Marion Merrick, Author, Teacher

  • 3 Aug 2022 5:24 PM
Marion Merrick, Author, Teacher
Marion Merrick came to Hungary in 1982 when the country was still behind the “iron curtain”. She worked for one of the first private language schools that were then opening, and subsequently taught at Pázmány University, ELTE Teaching Training College, and finally at the British International School.

She has written two books, Now You See It, Now You Don’t which details everyday life in communist Hungary pre-1989, and House of Cards which explores the complex effects that the subsequent change of regime had on ordinary people’s lives.

Her books have been included as part of the Open Society Archive dedicated to this period in the CEU.They will be serialised on Xpatloop from September.

She also has a website which offers a vivid insight into life before 1989.

1. When did you arrive in Hungary and what brought you here?

I first visited in 1978, but I came to live here permanently in 1982. My husband (also English) had been asked to teach at the Liszt Academy and I worked with Hungarian friends at Lingua language school in Óbuda.

2. Have you ever been an expatriate elsewhere?


3. What surprised you most about Hungary?

Just about everything back then: the lack of phones (meaning people physically met friends all the time); the fantastically cheap culture (books, cinema, concerts); the tasty food, the realisation that there were only ten other British people living in the country – and the fact that the British Embassy thought we were spies!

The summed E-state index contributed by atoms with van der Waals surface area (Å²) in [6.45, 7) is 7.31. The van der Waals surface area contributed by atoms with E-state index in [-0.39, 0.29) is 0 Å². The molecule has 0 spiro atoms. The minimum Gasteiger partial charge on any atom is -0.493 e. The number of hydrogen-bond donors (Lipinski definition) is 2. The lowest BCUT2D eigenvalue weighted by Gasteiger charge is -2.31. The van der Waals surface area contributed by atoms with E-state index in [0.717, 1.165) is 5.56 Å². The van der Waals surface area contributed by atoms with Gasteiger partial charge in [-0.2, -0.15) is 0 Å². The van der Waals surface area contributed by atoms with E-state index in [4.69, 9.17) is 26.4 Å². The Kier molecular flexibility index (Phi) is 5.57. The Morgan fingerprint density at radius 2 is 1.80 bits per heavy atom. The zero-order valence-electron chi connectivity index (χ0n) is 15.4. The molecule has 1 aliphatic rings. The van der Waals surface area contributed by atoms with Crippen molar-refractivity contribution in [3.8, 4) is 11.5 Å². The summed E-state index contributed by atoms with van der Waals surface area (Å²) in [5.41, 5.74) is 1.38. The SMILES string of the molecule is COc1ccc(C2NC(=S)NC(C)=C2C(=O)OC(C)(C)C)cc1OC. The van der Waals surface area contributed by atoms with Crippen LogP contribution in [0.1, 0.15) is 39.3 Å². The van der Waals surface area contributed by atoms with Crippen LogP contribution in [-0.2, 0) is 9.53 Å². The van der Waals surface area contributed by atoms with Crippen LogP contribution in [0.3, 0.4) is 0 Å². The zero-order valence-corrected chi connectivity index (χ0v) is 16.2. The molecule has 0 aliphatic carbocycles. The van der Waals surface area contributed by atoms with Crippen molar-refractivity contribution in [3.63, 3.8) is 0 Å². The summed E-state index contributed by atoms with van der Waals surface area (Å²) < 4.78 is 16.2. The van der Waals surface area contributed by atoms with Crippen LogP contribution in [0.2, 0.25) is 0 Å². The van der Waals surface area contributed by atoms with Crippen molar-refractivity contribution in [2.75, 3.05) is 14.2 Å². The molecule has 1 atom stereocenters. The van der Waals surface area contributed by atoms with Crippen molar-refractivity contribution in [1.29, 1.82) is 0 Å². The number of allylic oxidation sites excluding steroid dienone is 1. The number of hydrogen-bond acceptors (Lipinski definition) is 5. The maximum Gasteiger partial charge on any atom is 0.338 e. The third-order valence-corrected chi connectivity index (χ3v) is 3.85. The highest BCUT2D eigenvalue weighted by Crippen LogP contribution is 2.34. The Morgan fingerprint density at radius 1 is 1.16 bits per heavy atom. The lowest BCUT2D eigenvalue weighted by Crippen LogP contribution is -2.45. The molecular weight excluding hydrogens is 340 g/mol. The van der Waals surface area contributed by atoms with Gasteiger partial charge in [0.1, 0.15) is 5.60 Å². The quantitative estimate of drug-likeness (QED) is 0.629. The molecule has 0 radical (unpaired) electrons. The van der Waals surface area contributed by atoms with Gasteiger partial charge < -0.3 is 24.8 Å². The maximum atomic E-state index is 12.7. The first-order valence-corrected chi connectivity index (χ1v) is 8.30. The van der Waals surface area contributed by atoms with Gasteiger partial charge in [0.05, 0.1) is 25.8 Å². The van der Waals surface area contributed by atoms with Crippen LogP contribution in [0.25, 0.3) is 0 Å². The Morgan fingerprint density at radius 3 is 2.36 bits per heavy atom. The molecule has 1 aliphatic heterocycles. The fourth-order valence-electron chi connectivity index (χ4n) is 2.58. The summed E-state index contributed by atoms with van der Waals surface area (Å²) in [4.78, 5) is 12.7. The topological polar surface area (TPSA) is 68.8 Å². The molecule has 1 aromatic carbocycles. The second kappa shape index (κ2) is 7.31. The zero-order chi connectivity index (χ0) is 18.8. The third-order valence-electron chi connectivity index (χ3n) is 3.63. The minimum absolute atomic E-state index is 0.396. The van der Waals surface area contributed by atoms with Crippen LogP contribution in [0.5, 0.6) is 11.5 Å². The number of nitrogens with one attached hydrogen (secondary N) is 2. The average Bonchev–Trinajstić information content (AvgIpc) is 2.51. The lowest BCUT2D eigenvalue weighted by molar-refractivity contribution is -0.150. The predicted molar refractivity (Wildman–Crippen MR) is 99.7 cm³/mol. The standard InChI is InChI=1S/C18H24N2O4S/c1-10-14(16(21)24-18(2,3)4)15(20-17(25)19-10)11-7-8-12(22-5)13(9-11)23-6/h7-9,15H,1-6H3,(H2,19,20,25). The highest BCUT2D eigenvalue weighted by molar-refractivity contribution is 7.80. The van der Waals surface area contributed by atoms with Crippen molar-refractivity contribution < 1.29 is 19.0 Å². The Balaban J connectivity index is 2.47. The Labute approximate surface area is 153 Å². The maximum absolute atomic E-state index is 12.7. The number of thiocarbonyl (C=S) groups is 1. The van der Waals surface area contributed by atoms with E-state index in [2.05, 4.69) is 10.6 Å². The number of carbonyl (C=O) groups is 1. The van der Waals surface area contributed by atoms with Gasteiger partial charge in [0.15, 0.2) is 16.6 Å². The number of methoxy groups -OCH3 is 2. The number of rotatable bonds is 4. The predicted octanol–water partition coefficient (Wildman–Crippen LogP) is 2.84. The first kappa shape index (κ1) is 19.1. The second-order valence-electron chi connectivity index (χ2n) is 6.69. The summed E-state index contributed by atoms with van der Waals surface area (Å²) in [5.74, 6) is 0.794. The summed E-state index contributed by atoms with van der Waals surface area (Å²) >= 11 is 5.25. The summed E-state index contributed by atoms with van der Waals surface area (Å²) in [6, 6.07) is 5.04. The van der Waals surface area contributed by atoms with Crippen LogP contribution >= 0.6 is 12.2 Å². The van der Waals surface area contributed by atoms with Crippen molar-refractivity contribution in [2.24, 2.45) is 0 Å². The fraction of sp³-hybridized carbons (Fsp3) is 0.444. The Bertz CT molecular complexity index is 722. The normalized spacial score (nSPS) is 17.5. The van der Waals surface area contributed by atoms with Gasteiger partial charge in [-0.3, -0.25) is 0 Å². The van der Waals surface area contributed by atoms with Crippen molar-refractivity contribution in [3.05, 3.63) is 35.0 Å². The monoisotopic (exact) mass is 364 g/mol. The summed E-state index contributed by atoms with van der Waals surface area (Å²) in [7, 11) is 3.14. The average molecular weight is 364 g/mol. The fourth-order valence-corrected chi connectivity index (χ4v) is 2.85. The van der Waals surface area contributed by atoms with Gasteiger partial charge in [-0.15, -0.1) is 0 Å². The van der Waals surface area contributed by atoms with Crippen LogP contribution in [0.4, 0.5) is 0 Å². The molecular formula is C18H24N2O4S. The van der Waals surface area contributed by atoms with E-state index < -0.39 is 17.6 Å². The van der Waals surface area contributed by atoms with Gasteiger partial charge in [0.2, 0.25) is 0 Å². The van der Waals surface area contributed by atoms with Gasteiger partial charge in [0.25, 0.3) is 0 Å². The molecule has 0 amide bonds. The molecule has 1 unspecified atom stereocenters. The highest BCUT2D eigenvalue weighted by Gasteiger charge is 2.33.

4. Friends are in Budapest for a weekend - what must they absolutely see and do?

See the river – preferably by both by day and at night, maybe having dinner on a cruise. 

5. What is your favourite Hungarian food?

In winter, there’s nothing like a good Jókai bableves; I also love gesztenyepüré – I’ve never tasted anything like it anywhere else!

6. What is never missing from your refrigerator?

Cheese – and more cheese.

7. What is your favourite Hungarian word?

Both ‘pittypang’ (dandelion) and ‘pipacs’ (poppy) – mainly because of how they sound.

8. What do you miss most from home?

The sea, the countryside and the centuries-old buildings.

9. What career other than yours would you love to pursue?

I would have loved to be an orchestral cellist.

10. What's a job you would definitely never want?

Anything technical or practical – I struggle with putting together even the most basic item of IKEA merchandise!

11. Where did you spend your last vacation? 

In England.

12. Where do you hope to spend your next holiday?

Austria – and then England again (my children are there).

13. Apart from temptation what can't you resist?

Coffee and cats (we used to have four).

14. What was your favourite band, film, or hobby as a teen? 

Classical music.

15. Red wine or white?

Red in winter; chilled white in summer.

16. Book or movie?

Book first – and film (of a book) second.

17. Morning person or night person?


18. Which social issue do you feel strongly about? 

The anxiety over voicing one’s opinions for fear of being subsequently labelled and ‘cancelled’.

19. Buda or Pest side?

Definitely Pest – I’ve lived here for 40 years and wouldn’t want to change sides.

20. What would you say is your personal motto? 

I really like the Hungarian saying: valamit valamiért. (It’s generally used to mean something like: you can’t have something for nothing.)

  • How does this interview make you feel?